Any movie that opens with pirates can’t be all that bad. The pirates don’t really have anything to do with the rest of The SpongeBob SquarePants Movie, but that’s beside the point. Pirates are always cool, except maybe in Renny Harlin movies. Once it gets past the non-sequitur buccaneers, The SpongeBob SquarePants Movie is about a naïve, goofy sponge, SpongeBob (Tom Kenny), who lives in a pineapple under the sea with his pet snail Gary. His best friend is the incredibly stupid starfish Patrick (Bill Fagerbakke), who lives underneath a rock. They both work for Mr. Eugene H. Krabs (Clancy Brown) at the Krusty Krab, a fast food joint famous for Krabby Patties.
SpongeBob is all excited because Mr. Krabs is opening the Krusty Krab II, and he expects to be named manager. Mr. Krabs dashes his hopes, explaining that SpongeBob is too immature to be manager. Meanwhile, the megalomaniacal Plankton (Mr. Lawrence) (who’s a one-eyed plankton) is plotting to steal the formula for Krabby Patties and also plotting to rule the world. He accomplishes his schemes by stealing King Neptune’s crown and framing Mr. Krabs for it. The despotic king threatens to burn Mr. Krabs alive but SpongeBob, despite his disappointment over losing the promotion, volunteers to go on a quest to retrieve Neptune’s crown. Yes, this movie is a quest story, a perilous journey about how two boys become men. Well, no, that’s not it. A sponge and a starfish set out to save their employer and encounter everything, including ice cream stand death traps, carjackers, souvenir hunting deep-sea divers, and David Hasslehoff.
The SpongeBob SquarePants Movie is a refreshingly old-fashioned 2D animation feature (with just a hint of CGI and some live action) that can be enjoyed by children (SpongeBob is a huge phenomenon among little ones as many parents can attest) and some adults. I say some adults because people over the age of 12 will either enjoy the slapstick silliness of Stephen Hillenburg’s cartoon creation or they will not get it at all. I fall into the former category and I found this children’s movie to be an entertaining, unpretentious gigglefest that goes surprisingly fast for a 90 minute feature.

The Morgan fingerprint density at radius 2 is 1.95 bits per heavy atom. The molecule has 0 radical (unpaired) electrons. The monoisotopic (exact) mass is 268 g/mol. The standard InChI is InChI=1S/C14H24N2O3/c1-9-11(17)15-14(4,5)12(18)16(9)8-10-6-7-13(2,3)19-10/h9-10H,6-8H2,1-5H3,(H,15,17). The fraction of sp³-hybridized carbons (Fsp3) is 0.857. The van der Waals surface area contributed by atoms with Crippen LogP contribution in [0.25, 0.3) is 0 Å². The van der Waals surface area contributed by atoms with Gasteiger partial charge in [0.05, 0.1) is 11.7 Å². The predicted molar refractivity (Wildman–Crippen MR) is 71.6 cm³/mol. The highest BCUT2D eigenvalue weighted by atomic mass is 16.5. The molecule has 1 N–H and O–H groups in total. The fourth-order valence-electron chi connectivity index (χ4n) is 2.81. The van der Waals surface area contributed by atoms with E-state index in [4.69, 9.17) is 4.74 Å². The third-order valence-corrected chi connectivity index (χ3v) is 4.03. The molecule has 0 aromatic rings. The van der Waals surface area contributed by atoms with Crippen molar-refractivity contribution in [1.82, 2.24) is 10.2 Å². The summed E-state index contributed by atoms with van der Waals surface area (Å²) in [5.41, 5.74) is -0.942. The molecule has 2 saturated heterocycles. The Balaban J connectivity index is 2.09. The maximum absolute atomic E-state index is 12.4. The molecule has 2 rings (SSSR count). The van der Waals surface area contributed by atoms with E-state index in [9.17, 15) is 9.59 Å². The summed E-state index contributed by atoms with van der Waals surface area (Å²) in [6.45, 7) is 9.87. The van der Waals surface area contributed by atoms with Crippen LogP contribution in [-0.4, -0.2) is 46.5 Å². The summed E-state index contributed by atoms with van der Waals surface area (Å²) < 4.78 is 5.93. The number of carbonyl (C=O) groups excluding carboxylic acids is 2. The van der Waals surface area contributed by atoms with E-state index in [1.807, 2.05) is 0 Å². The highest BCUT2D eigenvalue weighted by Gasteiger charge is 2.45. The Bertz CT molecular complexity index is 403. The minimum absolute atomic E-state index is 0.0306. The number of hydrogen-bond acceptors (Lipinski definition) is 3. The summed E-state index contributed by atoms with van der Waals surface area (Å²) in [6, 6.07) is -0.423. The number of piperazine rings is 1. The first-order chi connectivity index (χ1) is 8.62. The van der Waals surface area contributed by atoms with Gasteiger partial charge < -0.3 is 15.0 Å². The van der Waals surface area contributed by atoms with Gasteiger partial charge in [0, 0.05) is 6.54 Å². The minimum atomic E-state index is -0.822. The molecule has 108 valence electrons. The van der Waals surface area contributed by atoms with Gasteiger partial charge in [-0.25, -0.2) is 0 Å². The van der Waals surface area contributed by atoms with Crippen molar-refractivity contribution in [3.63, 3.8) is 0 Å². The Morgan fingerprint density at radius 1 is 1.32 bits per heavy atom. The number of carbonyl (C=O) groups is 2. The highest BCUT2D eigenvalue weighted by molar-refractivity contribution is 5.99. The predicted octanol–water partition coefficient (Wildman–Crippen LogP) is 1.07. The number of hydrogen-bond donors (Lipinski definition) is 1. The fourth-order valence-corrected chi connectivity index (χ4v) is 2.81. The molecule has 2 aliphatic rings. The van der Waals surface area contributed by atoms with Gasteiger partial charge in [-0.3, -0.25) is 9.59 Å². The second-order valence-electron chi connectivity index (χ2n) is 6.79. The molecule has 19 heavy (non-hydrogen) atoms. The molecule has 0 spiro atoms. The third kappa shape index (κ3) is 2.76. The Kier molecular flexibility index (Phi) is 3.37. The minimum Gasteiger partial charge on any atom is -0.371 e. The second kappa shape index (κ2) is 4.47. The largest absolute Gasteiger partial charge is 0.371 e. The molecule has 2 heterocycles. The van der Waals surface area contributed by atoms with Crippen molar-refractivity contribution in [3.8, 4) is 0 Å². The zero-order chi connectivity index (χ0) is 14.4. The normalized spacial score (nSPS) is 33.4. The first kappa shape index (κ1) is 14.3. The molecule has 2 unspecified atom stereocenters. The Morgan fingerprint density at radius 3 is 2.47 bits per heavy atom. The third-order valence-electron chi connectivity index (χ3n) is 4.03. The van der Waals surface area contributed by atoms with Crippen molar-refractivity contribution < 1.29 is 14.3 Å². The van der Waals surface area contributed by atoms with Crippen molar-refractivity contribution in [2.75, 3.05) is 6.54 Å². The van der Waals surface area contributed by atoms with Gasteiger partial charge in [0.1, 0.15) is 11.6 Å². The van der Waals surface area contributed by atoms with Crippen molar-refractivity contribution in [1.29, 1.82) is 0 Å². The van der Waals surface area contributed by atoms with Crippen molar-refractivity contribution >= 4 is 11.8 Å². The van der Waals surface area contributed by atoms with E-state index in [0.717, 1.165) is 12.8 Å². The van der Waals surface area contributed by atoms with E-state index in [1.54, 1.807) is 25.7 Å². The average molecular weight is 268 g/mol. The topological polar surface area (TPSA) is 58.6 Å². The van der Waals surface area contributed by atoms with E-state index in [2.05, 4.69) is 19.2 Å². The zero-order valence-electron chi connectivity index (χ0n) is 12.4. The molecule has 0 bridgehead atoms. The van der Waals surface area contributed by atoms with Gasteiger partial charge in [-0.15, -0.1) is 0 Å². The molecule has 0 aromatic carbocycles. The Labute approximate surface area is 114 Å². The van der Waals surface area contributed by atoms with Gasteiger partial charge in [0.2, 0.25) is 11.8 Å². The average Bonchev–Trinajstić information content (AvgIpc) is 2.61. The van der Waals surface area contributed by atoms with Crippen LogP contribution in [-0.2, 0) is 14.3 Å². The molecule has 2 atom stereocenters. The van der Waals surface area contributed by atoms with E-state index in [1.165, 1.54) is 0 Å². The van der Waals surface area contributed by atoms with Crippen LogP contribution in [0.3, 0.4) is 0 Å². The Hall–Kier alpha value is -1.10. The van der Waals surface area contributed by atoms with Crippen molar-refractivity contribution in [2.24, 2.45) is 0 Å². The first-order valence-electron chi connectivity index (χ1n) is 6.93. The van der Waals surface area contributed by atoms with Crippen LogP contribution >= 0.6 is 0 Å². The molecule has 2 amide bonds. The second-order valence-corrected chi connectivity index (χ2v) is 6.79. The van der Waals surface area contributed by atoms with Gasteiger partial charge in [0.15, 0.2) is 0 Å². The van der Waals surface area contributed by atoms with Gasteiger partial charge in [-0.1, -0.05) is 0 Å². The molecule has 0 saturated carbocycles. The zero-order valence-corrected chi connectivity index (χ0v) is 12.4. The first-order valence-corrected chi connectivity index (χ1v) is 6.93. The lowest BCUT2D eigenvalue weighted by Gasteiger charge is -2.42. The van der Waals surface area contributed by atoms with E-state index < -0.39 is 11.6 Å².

I don’t get the PG rating, however. Were there too many naked cartoon buttocks? Was it the burps? It had one scary moment when a mermaid promised to use her “mermaid magic” to turn SpongeBob and Patrick into men, but this scene was played with no smirky double entenderes . I think the rating further proves that the MPAA is staffed by meanyheads. Maybe they didn’t like the fact that this movie doesn’t have any moral at ALL, except maybe that it’s okay to be yourself, even if you are just a bubble-blowing goofy goober. I truly enjoyed this DVD and I think this release does justice to its subject. The world of SpongeBob is cheery and colorful, with the occasional close-up of something rendered in high gross detail (like the broken teeth of a fishy looking thug, or SpongeBob’s unshaven face after an ice cream binge) reminiscent of the older and sorely missed “Ren and Stimpy” cartoons. The transfer looks crisp and even and the few times it switches over to live action the transitions are smooth. This is a cartoon, so everything is as loud and cheerful as the animation, music and dialog alike.
The extra features are enjoyable – including the obligatory making of piece that is informative about both the movie and the history of the characters. I also like the storyboard sequence which gives a look into the process of developing a cartoon. Both of these featurettes would interest a kid, especially one who has taken an interest in the mechanics of animation. This disk has a DVD-ROM feature which is a demo version of the SpongeBob SquarePants game. It’s a nice addition for those parents who are desperate to keep their kids occupied while they try to finish cooking dinner.
If you like “SpongeBob SquarePants” the show, you will thoroughly enjoy The SpongeBob SquarePants Movie. It’s as absurd and silly as the TV cartoons, and it never tries to be more than it is, despite an expanded budget and story line. Your SpongeBob-obsessed kids will, of course, take to this movie like a chocolate addict to a bag of candy bars and watch this disc about 3 million times. However, if you can’t appreciate the antics of the dorky little porifera and his brain-damaged asteroidea buddy along with your children, I sincerely recommend investing in a good set of earplugs.
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